Driving Impressions


The Rio GT-Line has good performance to a point, qualified by the lag between pushing the accelerator and the car actually taking off.


It’s sometimes exacerbated by the dual-clutch automatic transmission being in the wrong gear at the wrong time, which can be somewhat concerning – as is the hesitation between engaging first from reverse.


Waiting, waiting. 


Once on boost, the little three lunger delivers decent get-go such that it actually feels sporty, a feeling accentuated when using the paddle-shifters for manual cog swaps.


Unfortunately, Kia saw fit to dock some 14kW from the 1.0-litre engine’s power output (from 88kW down to 72kW) at the last upgrade, making the GT-Line less of a “sporty” hatch. 


Kia says the Rio GT-Line will consume 5.3 litres/100km on the combined cycle but we saw the readout staying around 6.1 litres/100km in mixed driving. The car uses regular 91 RON unleaded for appreciable running costs savings.


Drive feel is good all things considered, despite weighing in at a hefty 1197kg for its size, with sharp steering responses and flat cornering the order of the day.


It can deliver a choppy ride on broken road surfaces with a surprising level of bump thump coming up from the wheels through the suspension. Ultimate cornering attitude is push understeer that is the norm for such a car but hardly sporty.


The four-wheel disc brakes are strong (the GT-Line has larger 280mm fronts) and give the car an edge over some of the rear drum-brake-equipped competition.


Kia’s tyre choice is sage with relatively soft 240 treadwear rubber gripping the road in the wet and dry.


A distinctive three-pot thrum emanates from under the bonnet when you turn up the wick, sounding a bit like a Triumph triple motorcycle and is pleasing to the ear.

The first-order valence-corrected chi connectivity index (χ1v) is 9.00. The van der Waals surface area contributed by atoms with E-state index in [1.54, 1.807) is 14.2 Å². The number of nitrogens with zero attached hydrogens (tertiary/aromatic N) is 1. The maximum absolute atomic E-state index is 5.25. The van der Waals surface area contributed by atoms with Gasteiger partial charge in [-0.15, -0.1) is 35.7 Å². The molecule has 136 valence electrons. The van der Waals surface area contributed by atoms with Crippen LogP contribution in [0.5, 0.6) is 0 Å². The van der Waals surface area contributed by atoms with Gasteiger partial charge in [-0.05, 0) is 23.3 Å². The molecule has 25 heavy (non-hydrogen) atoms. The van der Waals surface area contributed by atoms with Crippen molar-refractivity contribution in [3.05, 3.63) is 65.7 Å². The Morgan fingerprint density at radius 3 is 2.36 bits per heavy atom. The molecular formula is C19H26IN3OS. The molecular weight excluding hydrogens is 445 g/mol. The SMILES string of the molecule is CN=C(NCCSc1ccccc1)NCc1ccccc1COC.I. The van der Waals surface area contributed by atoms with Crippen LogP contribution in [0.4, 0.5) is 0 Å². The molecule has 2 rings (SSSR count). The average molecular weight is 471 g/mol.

The Rio GT-Line is easy to park due to its compact dimensions and easy to drive with relatively light controls and handy dynamics.


On a long drive, the GT-Line proved comfortable and capable cruising easily at the limit with plenty of acceleration in reserve and enough torque to power up most hills without a down change. Maximum torque comes in at a low 1500rpm rolling through to 4500rpm.


The seats are comfortable and visibility in all directions is virtually unimpeded. 


But the intrusive active lane-keep assist has to be turned off every time you restart otherwise holding the wheel is like holding a wriggling worm. Also annoying is the engine stop-start that, again, reactivates on start-up.


The mostly hard-surface interior is functional and follows a generic Kia design with familiar switches and controls throughout, accentuated by the sports steering wheel, faux carbon-fibre fascia and alloy pedals.


Audio quality from the sound system is average and the auto high beam has, at times, a mind of its own.


The Rio is an old car drawing towards the end of its model life. It’s been popular but now faces tougher, newer, keenly priced competition.


Perhaps the flagship Rio would have been better served with Kia’s excellent 1.6-litre turbo four-cylinder from the Seltos; then it would have really been a sporty hatch like the Hyundai i20 N.